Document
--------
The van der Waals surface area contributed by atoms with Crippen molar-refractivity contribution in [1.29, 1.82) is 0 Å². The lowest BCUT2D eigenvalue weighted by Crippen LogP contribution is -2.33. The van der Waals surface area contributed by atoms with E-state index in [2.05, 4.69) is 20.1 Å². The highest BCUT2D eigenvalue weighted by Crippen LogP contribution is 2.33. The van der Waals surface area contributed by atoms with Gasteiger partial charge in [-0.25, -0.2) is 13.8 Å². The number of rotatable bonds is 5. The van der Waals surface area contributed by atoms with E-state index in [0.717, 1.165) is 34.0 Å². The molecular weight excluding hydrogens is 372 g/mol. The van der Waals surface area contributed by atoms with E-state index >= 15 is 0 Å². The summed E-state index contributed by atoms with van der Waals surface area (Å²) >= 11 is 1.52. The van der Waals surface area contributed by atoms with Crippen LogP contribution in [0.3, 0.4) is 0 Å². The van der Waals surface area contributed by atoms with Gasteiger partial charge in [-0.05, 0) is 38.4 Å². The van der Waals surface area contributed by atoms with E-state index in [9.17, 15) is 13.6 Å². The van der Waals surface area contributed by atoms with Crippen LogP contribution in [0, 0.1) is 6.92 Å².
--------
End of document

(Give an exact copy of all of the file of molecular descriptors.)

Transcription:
The van der Waals surface area contributed by atoms with Crippen molar-refractivity contribution in [1.29, 1.82) is 0 Å². The lowest BCUT2D eigenvalue weighted by Crippen LogP contribution is -2.33. The van der Waals surface area contributed by atoms with E-state index in [2.05, 4.69) is 20.1 Å². The highest BCUT2D eigenvalue weighted by Crippen LogP contribution is 2.33. The van der Waals surface area contributed by atoms with Gasteiger partial charge in [-0.25, -0.2) is 13.8 Å². The number of rotatable bonds is 5. The van der Waals surface area contributed by atoms with E-state index in [0.717, 1.165) is 34.0 Å². The molecular weight excluding hydrogens is 372 g/mol. The van der Waals surface area contributed by atoms with E-state index >= 15 is 0 Å². The summed E-state index contributed by atoms with van der Waals surface area (Å²) >= 11 is 1.52. The van der Waals surface area contributed by atoms with Crippen LogP contribution in [0.3, 0.4) is 0 Å². The van der Waals surface area contributed by atoms with Gasteiger partial charge in [-0.05, 0) is 38.4 Å². The van der Waals surface area contributed by atoms with E-state index in [9.17, 15) is 13.6 Å². The van der Waals surface area contributed by atoms with Crippen LogP contribution in [0, 0.1) is 6.92 Å².